08/20/2021 The most expensive employee in a quality machine shop is the CNC machine. There is a constant drive to keep those machines running – sometimes twenty-four hours a day. You and your staff may always be busy, but that elusive flow of steady clients and the feeling of getting ahead may not be your reality. Many factors can take your eye off the prize. These challenges for every machine shop seem simple, but play a major role in determining the success of a quality shop.
Reducing Delivery Time
Efficiency often translates into time. There are many other factors tied to efficiency, but every customer wants to know: how soon can I get it? The benefits of CNC machining speed up manufacturing time, but designs can now be much more complex so short lead times for finished products can still be elusive.
Speed of production must be balanced with precision. Design and programming, inventory control, and personnel all play key roles in the speed of delivery. Automation helps this process with applications at every stage. CAD systems speed up design simply by virtue of computer use. Designs can also be saved, however, and often new designs are simply a re-work of something you have manufactured before. Programming through CAM software follows the same strategy. Computerized G-codes can be gathered straight from following a 3D model, or adjusted from a similar program or cloud-based feedback from monitors on the shop floor. Personnel and inventory can be assigned based on lead times determined for the production runs. Working on the whole operation using the LMP (Lean Manufacturing Principle) model will effectively reduce delivery time.
Maximizing CNC Utilization
A further look at CNC machining is critical to the precision work you aspire to produce. This dynamic is more critical for your more expensive machines, namely the 5-axis ones typically producing the more complex parts. The stakes are higher in every respect with these machines because any error — in the program, execution, or part — is much more expensive to fix.
A few seemingly minor details can be the difference in the effective use of your machine. Always invest in training from the manufacturer and maintain an ongoing relationship with them to advise on software and hardware compatibility. Training can help understand left- or right-hand cutting tool loading in relation to force, for example. This will impact the longevity of your machine.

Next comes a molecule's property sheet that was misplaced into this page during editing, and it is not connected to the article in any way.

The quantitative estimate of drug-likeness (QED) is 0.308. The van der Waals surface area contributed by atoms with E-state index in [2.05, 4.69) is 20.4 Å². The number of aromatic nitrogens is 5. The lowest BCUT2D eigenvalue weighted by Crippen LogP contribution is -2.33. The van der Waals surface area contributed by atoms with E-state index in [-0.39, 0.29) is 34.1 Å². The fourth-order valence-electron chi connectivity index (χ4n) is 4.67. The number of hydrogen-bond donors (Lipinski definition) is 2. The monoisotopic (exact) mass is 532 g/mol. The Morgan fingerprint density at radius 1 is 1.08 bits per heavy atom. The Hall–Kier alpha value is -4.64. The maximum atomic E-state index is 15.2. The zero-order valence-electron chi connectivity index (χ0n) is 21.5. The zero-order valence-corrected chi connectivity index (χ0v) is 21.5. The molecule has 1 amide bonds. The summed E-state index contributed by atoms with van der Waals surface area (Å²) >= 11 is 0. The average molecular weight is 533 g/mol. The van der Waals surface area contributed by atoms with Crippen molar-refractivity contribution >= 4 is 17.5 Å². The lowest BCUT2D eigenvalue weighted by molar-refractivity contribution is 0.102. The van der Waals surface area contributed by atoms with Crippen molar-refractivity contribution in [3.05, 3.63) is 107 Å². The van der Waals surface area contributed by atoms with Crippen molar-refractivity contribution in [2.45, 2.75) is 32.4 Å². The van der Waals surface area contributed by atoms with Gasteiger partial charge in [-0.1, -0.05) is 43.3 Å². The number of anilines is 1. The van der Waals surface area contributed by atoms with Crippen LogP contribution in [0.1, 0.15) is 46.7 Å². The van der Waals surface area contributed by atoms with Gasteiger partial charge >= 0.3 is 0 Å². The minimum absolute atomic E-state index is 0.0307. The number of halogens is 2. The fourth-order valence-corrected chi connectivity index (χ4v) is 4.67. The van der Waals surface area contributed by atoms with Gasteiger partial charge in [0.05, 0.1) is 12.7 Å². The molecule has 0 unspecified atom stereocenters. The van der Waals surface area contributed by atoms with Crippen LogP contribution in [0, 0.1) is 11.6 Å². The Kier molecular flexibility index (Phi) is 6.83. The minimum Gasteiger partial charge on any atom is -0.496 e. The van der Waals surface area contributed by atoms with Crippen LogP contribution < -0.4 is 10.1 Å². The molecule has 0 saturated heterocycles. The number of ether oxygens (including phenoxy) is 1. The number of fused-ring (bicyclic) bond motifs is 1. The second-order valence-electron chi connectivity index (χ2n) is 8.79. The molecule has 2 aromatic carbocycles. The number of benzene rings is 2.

Understanding your CNC machine also extends to the type of work you take on. Taking in work you are not familiar with will cost money in setup time and trouble-shooting. Staff will not be trained and your machine may not be fitted with the right tools for the job. Expanding your services is a good idea, but it should have a slow and deliberate learning curve with an overall business strategy.
Improving Part Quality
Improving part quality when the speed of delivery is a factor is becoming less of an obstacle with the brilliant software programs providing feedback on metrology, speed, toolpath, and more. Precision manufacturing used to be a slow and deliberate process often utilizing several machines and processes under the skilled hands of a machinist. Now computer programs can produce a near flawless finish using intelligent systems that design an optimal toolpath and feed the cutting information back through cameras and other sensors.
Keeping quality a priority is more important, in our opinion, than speed. If your machine shop is not yet embracing Industry 4.0 fully, manual efforts must systematically be followed for every process which will slow delivery times. Quality issues will compromise your manufacturing department’s profitability. Worse yet, if those issues persist, they can damage your reputation in the industry. So maintaining quality is a constant challenge.
CNC machines are finely tuned pieces of equipment. The work they produce is robust and tough, but they are sensitive and require delicate care and attention to keep them running their best…